This Week in Comments: November 26th—December 3rd, 2017
It's that time again. Are you ready to throw down the wit-gauntlet and put those potently chucklesome or chin-strokingly insightful words to fingertips?
Geoff S. Abrams: The reason apple products used to be preferable to the less tech savvy masses was that it was simple and intuitive enough that my parents and people even older could figure it out in a few hours without studying any manuals. Sadly Cook has lost sight of that and kept the cheesy aesthetic while moving closer to Android in user functionality. Apple has trained the baby boomers to be tech literate enough to make the switch to Android. Oops!
Brian Mitchell: Our society has changed from expecting our citizens to understand their role as humans in a society, to making as much money as possible. This is why you see a strong push for STEM degrees with a constant mocking of folks who get Liberal Arts degrees.
Doug Champion: How insane is it that by connecting the worlds sum of knowledge with the finger tips of the everyman made us infinitely dumber. I’m so incredibly heartbroken that this is how the future turned out. R.I.P.: The Human Race.
James McIntosh: The democratisation of knowledge done the wrong way round - instead of all feeding from the tested and discovered we've instead encouraged an environment where all opinions should be respected, no matter how wrong, how ridiculous or how disrespectful and damaging in itself. Eventually you'll create more delusional people. Outrageous stupidity gathers more attention than low key simple advancement of knowledge and eventually drowns it out by sheer numbers. Now the folk who used to rant at street corners have taken to youtube and became 'celebrities' (as watered down as that is now), spouting imaginative bullshit based on their own morbid fascinations, fears, and ignorance and we (as a species) lap it up because it's a form of entertainment, so we tell ourselves that if there are unknowns in the universe then our flimsily constructed bollocks is as good as any other theory put together. And they call themselves truthers to boot - the irony! And a good % of it is obviously constructed for political ends.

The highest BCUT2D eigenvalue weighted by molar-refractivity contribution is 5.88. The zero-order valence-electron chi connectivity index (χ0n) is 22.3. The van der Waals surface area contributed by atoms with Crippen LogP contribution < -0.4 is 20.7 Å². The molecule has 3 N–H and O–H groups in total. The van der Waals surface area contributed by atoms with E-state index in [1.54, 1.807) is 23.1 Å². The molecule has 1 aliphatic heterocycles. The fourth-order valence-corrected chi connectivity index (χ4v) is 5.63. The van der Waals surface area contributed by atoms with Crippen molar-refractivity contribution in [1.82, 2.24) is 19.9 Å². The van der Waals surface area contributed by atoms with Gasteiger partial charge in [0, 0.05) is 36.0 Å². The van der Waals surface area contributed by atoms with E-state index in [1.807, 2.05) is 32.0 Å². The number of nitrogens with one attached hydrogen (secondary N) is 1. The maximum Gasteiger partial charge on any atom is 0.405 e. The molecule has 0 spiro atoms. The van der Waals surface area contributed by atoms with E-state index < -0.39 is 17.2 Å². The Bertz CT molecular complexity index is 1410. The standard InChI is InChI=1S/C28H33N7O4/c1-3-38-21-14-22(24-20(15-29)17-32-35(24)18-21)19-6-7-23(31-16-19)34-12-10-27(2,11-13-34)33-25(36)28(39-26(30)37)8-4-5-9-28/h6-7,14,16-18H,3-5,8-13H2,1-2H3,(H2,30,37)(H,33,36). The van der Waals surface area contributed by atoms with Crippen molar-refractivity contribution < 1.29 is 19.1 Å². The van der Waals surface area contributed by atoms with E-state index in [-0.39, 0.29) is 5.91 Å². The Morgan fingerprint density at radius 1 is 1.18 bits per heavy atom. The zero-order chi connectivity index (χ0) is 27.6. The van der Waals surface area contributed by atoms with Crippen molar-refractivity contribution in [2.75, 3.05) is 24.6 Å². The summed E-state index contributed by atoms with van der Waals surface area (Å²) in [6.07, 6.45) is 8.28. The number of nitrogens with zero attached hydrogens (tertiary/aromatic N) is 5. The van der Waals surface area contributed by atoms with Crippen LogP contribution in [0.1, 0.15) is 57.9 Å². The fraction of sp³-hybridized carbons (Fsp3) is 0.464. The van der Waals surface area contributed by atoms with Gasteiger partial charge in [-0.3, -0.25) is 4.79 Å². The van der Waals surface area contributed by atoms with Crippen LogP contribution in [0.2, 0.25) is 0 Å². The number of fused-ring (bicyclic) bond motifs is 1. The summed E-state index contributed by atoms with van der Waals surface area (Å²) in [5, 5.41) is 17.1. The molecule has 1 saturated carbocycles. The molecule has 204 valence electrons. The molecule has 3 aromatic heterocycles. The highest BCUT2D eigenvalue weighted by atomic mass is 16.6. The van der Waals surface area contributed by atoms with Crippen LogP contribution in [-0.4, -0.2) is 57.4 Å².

Tamara Prezioso: Just yesterday, my neurosurgeon told me that I should stop taking opioid medication for my chronic pain, and start using medical marijuana. He said that opioid medications can damage a person's brain. I was a little shocked, but pleased at the same time.
Jacques Loew: My grandfather told me that he saw The Titanic, and that from the beginning he warned all the people that the boat would sink, but they ignored him, however they were warned again on several occassions, until they kicked him out the cinema.
How poor work practices turn us all into remote workers.
- Technology's supposed interconnectivity doesn't breed human interaction, and has instead made many workers feel less happy and less productive.
- Using email rather than walking over to someone's desk and having face-to-face time is a major culprit. Inter-office messaging apps can also make employees feel more distant from their co-workers.
- Can the tech companies who created this issue turn workplace isolation around, or is this the new normal?
They're at a higher risk for depression, weekend binge drinking, and unnecessary dieting.
- Body dysmorphia is not limited to women, a new study from Norway and Cambridge shows.
- Young men that focus on building muscle are at risk for a host of mental and physical health problems.
- Selfie culture is not helping the growing number of teens that are anxious and depressed.
Researchers discover a link between nonverbal synchronization and relationship success.
- Scientists say coordinating movements leads to increased intimacy and sexual desire in a couple.
- The improved rapport and empathy was also observed in people who didn't know each other.
- Non-verbal clues are very important in the development stages of a relationship.
SMARTER FASTER trademarks owned by The Big Think, Inc. All rights reserved.